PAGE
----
Hightee Heller, Jettero's sister, reputed to be the most beautiful woman in the 110 planets of the Voltar Confederacy, came on the screen.
Back of her was a large ensemble of dancers and a chorus.
She sang "Bold Prince Caucalsia" and the company got on a silly-looking boat and sailed off into the sky. Heller and Krak, the silly idiots, both applauded her just as though she could hear them.
"Well," said Heller, "I've still got a family, anyway."
"You'll have a bigger one if we can get things straightened out," said the Countess.
"That's why I must play the return so carefully," said Heller. "Nothing bad must happen to you. Here's the news."
There were some shots of a park being dedicated on some planet, then a discovery of a new species of bird on Flisten and some other like items.
A shot of some tanks being flown across a mammoth river came on. The announcer said, "Rebel forces on the planet Calabar have been under heavy pressure during the past week from new Apparatus units recently flown into the area." It was followed by a shot of an officer who looked upset. "Army Corps Commander Zog has been deposed for his failures to make progress against the rebels."
The Army corps commander said, "The adherents of the rebellious Prince Mortiiy have the advantage of an unknown number of bases throughout the hundred-thousand-foot mountain ranges of Calabar. These peaks are honeycombed with caves. It has been my consistent opinion that massive frontal assaults are far too costly. I am tendering my resignation to the Lord of the Army Division."
The announcer said, "A spokesman for the Lord of the Army stated today that the court martial of Zog is a certainty. The Grand Council deplores the fact that this rebellion is now entering its fifth year and has taken its suppression out of the hands of the Army and turned it over to the Exterior Division Apparatus forces." Lord Endow came on, dribbling and drooling a bit, reading a prepared statement nearsightedly. "It is time we... er... ended... ah... this unseemly... well... irrational adherence to the Prince Mortiiy. ... Er... well... we just can't go on countenancing... yes, countenancing... a whole planet's population insisting on supporting ... er... hmmm... Prince Mortiiy. I am proud... happy? No... elated?—what this word here?" An Apparatus officer came on suddenly. "Lord Endow wishes to state that he is determined to kill the enthusiasm of the population for Prince Mortiiy with fire and lightning and put a rapid end to this revolt."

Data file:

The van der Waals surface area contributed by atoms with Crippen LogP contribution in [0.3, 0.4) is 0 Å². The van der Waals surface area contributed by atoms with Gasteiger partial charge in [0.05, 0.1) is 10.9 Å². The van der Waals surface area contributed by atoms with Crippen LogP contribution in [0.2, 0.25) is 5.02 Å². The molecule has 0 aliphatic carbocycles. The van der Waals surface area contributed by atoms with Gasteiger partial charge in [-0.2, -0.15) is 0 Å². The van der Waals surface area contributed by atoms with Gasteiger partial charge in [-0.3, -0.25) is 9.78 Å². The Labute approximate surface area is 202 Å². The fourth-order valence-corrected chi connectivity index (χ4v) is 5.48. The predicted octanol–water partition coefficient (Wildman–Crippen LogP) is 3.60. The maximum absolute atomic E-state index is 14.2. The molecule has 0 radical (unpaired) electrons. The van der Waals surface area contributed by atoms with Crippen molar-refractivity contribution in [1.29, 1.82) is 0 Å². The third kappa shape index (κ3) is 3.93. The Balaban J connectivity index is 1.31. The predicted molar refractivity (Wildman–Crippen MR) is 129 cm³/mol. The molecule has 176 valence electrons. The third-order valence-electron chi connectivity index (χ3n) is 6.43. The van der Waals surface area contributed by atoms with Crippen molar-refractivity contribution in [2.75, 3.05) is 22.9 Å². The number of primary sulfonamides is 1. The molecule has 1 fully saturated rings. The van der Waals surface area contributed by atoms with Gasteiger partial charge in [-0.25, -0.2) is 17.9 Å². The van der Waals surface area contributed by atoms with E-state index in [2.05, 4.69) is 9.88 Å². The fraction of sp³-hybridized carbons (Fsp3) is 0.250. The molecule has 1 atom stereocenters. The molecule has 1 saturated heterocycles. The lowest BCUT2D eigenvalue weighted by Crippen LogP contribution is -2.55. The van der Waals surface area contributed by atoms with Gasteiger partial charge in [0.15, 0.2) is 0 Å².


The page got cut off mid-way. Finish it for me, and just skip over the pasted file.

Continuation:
"Well, well," said Heller. "So they pulled the Army off the lines there and the Fleet is not participating. Those Apparatus 'drunks' will just begin systematic looting. Calabar's a nice planet, you know—fantastic scenery. I was there once as a cadet and we couldn't get over how big everything was. And how beautiful."
"The women, too?" said the Countess.
Heller laughed. "None like you, darling."
He wouldn't be laughing, I told myself smugly, if he knew that his influential friend on the Royal staff, Captain Tars Roke, had been demoted and removed to Calabar.
My thoughts, however, began to wander, for it seemed the Apparatus was taking a pretty large role. Intended for matters exterior to the confederacy, originally, it was taking an internal role more heavily than ever. It must be getting large increases of men and equipment, for it had never been very big. Being its chief was going to be a pretty large job.
There were some other news items and then the announcer said, "Concern for the health of His Majesty, Cling the Lofty— Long Live His Majesty and the Voltar Dominions—was greatly diminished today by the optimistic announcement by his spokesman, Lombar Hisst, that with plenty of rest he can be expected to survive many years."
"Hold it!" said Heller. "What is this? Lombar Hisst—a spokesman for Cling the Lofty?"
"That's impossible!" said the Countess Krak. "Hisst is just a gutter rat! He isn't a nobleman! He's violating court protocol. I know! I had a lot of time to read that Compendium. That function should be performed by the Lord of Empire."
"There is something wrong," said Heller.
I seethed. My whole stake lay in getting him to an Apparatus base. Confound those Homeview people for arousing their suspicions! I knew that Lombar had control of things. But they mustn't!
"Dear," said Heller, "maybe you'd better talk to the prisoner and see if he can shed any light on this."
I cringed. It was almost as if he had been reading my mind!
Krak promptly got up, opened a carton, came in, and without so much as a "with your permission," plopped a hypnohelmet on my head!
She turned it on. She said, "Has Lombar Hisst been up to something?"